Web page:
The state of Michigan has seen rapid infestations in shallower and species-rich portions of the Great Lakes, and slower progressions in deeper colder waters, said Sarah LeSage, AIS coordinator with the Michigan Department of Environmental Quality. The state runs educational campaigns targeting recreational boats, but still hundreds of inland lakes have been infested, she said.
“Zebra mussels are the poster child for the National Invasive Species Act,” she said. “They have a profound impact and it’s widely accepted that we need to work hard to address them.”
RESEARCH OFFERS DIRECTION
A number of studies and pilot projects have looked at ways to control exotic mussels.
Water testing methodology and DNA analysis has improved significantly in the past decade, allowing water managers to discover mussel presence earlier in an infestation.
In closed hydropower or irrigation systems, chemicals can be used to clean pipes. Reclamation is also researching other controls in its dams, testing different coatings and using ultraviolet light to discourage mussels from attaching.
“We’ve seen some really positive effects keeping pipes clean and flowing,” Hosler said of Reclamation’s dams, adding that open water controls are much more challenging.
“There is no silver bullet — you can reduce populations but there is no eradication method.”
LeSage agreed, noting that new collaborations between state and federal agencies are only looking at ways to restore portions of fish habitat using commercial chemical mussel controls.
“Once they’re in an inland lake, there’s not a lot we can do,” she said. “Lakewide treatments are not on the table right now.”
Minnesota has seen the same impacts to aquatic life, recreation and water users, and launched a number of projects aimed at mussel controls. About 5 percent of Minnesota’s 11,000 lakes have confirmed invasive mussel infestations.
In 2000, the state drew down Lake Zumbro in an attempt to leave mussels dry. The invasives survived in the remaining water and reestablished post drawdown.
From 2011 to 2014, Minnesota officials used commercial mussel controls consisting of copper sulfate on three lakes. Mussels were later found in two of the lakes.
A biocontrol called Zequanox uses the dead cells of bacteria deadly to invasive mussels. The product is being touted as an alternative to chemicals, and Minnesota used it in Lake Christmas in 2014. The state also used copper products and potassium chloride, and will monitor to judge efficacy, said Heidi Wolf, invasive species unit coordinator for Minnesota Department of Natural Resources.
“So far we’re focused on new infestations and are not trying to go in and eradicate them where they’re infested,” she said. “Nobody has found that silver bullet, a reliable and effective zebra mussel control, but we’re definitely trying.”
By all accounts, any potential infestation in Montana is in its infancy with only a handful of larvae confirmed in Tiber Reservoir and suspected positive samples in Canyon Ferry Reservoir, upstream in the Missouri River, and the Milk River below Nelson Reservoir. The state has expedited testing to determine species and confirm suspected samples following initial positive tests in October.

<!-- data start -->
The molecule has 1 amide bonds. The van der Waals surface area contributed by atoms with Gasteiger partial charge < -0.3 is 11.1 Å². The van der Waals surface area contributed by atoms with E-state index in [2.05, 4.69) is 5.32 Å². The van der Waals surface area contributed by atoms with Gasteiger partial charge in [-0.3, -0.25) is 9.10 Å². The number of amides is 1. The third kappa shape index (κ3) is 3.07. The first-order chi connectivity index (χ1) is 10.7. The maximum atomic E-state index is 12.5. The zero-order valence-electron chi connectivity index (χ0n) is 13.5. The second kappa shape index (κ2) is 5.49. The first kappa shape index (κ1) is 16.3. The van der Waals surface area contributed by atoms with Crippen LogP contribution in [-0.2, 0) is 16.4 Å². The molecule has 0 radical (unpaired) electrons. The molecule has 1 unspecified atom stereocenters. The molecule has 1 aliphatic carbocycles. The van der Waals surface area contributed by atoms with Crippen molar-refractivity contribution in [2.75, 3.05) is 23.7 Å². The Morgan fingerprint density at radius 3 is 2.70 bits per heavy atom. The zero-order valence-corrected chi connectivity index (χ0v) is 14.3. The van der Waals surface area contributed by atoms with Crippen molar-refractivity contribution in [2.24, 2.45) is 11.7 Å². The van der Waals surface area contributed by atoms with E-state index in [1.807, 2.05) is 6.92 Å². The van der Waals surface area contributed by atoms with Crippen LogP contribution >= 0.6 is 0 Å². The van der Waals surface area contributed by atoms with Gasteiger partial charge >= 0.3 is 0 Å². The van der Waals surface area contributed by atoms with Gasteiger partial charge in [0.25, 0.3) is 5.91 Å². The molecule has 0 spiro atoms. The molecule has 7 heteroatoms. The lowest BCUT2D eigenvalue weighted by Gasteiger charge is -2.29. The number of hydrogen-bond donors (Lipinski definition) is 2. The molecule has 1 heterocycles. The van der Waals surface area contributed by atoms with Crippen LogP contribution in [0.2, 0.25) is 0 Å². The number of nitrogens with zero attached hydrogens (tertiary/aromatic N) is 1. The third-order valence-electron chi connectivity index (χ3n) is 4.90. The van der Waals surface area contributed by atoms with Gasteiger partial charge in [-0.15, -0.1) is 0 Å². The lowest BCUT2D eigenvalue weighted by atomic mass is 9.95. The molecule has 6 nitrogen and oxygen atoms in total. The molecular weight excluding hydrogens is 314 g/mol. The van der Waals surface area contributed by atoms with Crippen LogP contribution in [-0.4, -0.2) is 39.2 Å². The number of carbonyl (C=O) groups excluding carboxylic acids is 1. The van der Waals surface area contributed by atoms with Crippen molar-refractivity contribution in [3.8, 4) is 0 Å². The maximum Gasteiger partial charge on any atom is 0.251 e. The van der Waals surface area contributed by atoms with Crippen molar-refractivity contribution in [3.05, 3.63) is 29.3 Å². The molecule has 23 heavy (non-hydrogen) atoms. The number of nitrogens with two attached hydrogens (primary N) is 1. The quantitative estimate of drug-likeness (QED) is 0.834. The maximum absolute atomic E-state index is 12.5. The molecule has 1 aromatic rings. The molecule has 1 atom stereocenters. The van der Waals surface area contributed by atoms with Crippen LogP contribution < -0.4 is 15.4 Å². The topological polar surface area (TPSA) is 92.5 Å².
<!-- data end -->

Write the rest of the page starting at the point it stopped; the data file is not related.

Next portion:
Searches by detection dogs and divers have not discovered a breeding population, but state officials are operating under the assumption that adult mussels are present in the waters.
“We’re trying to take the necessary actions to keep it contained and controlled,” Lemon said. “Even if we do find adult mussels we have no idea the extent they’re established — it’s just too early to tell.”
Gov. Steve Bullock issued an executive order late last month, declaring a natural resource emergency and formulating an invasive mussel rapid response team. The move allows state officials to tap $750,000 in special funding as it investigates and responds.
Since forming, the team closed boating and dock removal on Canyon Ferry and Tiber and reached out to water users and other interested groups.
U.S. Sens. Steve Daines and Jon Tester have worked on the federal end, asking the U.S. Army Corps of Engineers to expedite funding for invasive species check stations.
Inspecting boats for invasive plants and animals and education with the “Clean, Drain, Dry” campaign has been the primary means of prevention. Now that exotic mussels have been detected in the state, officials in Montana and throughout the Northwest are considering the options.
Winter temperatures provide a reprieve from mussel reproduction as the team prepares its response. Officials plan to continue to search for adults but have not determined if the reservoirs will reopen when the ice breaks up this spring.
One proposal calls for drawing down Tiber and Canyon Ferry in an attempt to leave mussels dry, potentially killing them and aiding in detection. Lemon emphasized that those discussions are in early stages and officials are a long way from any action. Discussions with water users about downstream impacts are also ongoing but preliminary.
“It’s impossible to say at this point what (draw down) impacts might be at this point, but we understand the broad range of stakeholders this could impact,” Lemon said. “Any sort of solution we have to contain and control, we’ll certainly involve all those key stakeholders in that discussion.”